Or more accurately, it’s the revolt of the liberals. Personally, it’s none of my business whom Republicans nominate for president, but, to me, Romney seems to be a strong electoral candidate (albeit one disliked by the Tea Party/theopolitical base). Why?
Hunh? Let me explain.
I’ve been talking to liberals who have non-overlapping circles of friends in Virginia, one of the closely contested swing states (thanks to Google+, the ability to use the phrase “circle of friends” is rapidly drawing to a close. But I digress). As I far as I can tell, there are enough liberals who would not vote for Obama if the GOP ticket were deemed non-threatening–that is, didn’t have Michele Bachmann or Rick Perry on the ticket (apparently, God is trying to convince Perry to run or something. I always thought God was supposed to be rather clear about these sorts of things). Anyway, with a Romney ticket, some liberals will hold their noses and not vote for Obama.
Twenty percent of the 2008 electorate identified as liberal. Even if battleground states have a lower percentage of liberals (let’s say fifteen percent), if five or ten percent of liberals decide to not vote in the presidential election, that’s enough to tip the balance in a close election (Got 2000?).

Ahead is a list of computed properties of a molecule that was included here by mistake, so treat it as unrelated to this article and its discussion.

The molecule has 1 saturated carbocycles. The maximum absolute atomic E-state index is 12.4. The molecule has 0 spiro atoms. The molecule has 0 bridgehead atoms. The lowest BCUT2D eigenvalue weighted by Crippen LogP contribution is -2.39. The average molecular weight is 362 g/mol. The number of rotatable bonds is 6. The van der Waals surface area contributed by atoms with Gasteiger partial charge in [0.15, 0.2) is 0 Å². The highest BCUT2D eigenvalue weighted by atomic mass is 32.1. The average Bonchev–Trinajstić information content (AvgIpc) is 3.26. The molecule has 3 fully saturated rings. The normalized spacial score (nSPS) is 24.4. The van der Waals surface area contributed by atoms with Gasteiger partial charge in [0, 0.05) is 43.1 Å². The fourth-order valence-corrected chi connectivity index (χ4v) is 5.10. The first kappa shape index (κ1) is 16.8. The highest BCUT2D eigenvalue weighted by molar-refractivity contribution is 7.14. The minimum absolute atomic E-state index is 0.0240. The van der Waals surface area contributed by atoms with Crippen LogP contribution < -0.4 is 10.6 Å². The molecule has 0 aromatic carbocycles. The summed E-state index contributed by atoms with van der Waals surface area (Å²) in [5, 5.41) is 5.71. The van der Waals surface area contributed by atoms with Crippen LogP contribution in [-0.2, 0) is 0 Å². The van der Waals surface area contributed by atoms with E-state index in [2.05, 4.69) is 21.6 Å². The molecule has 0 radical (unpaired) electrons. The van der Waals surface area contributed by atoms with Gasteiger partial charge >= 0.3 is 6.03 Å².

But candidates like Perry terrify the liberal base: they’ll rally and vote against someone they see as worse than George Bush. But my impression is that a small sliver will not vote the top of the ticket if the GOP nominates Romney. Many liberals don’t really see that much of a difference between Romney and Obama, and enough are pissed off that they’ll not vote for Obama. In a close state, every vote counts, even the liberal ones. If five percent of liberals stay home, in VA, Obama will probably lose 0.5% – 1% of the vote.
In 2012, that might finish Obama. Consider this from a Democratic polling group (by way of Susie Madrak):
Obama’s poll numbers are worse in Pennsylvania than they are in places like Virginia, North Carolina, Florida, Ohio, and New Mexico, all states that went Republican in 2004 even as Pennsylvania voted Democratic. The President’s persistently poor numbers in a state that’s gone Democratic in every Presidential election for the last 24 years probably make Pennsylvania the place where Obama should be most concerned about his current standing.
It does though look like the Republicans are going to need to nominate Mitt Romney to take advantage of Obama’s weakness in the state. He fights Obama to a tie while all the rest of the Republicans, including home state candidate Rick Santorum, trail him by at least 7 points. Obama and Romney run even at 44% with the former Massachusetts Governor picking up 18% of the Democratic vote and holding 80% support from GOP voters. None of the other Republicans get more than 15% of the Democrats and Romney’s the only one who gets 80% of his own party’s vote.
They note Obama is doing better in typically more conservative states, which should tell you how much trouble he currently is in.
Like I wrote at the outset, Republicans should elect whom they want to be president. But Romney could encourage enough liberals to sit this one out. In close states, that could very well be enough and cost Obama the election.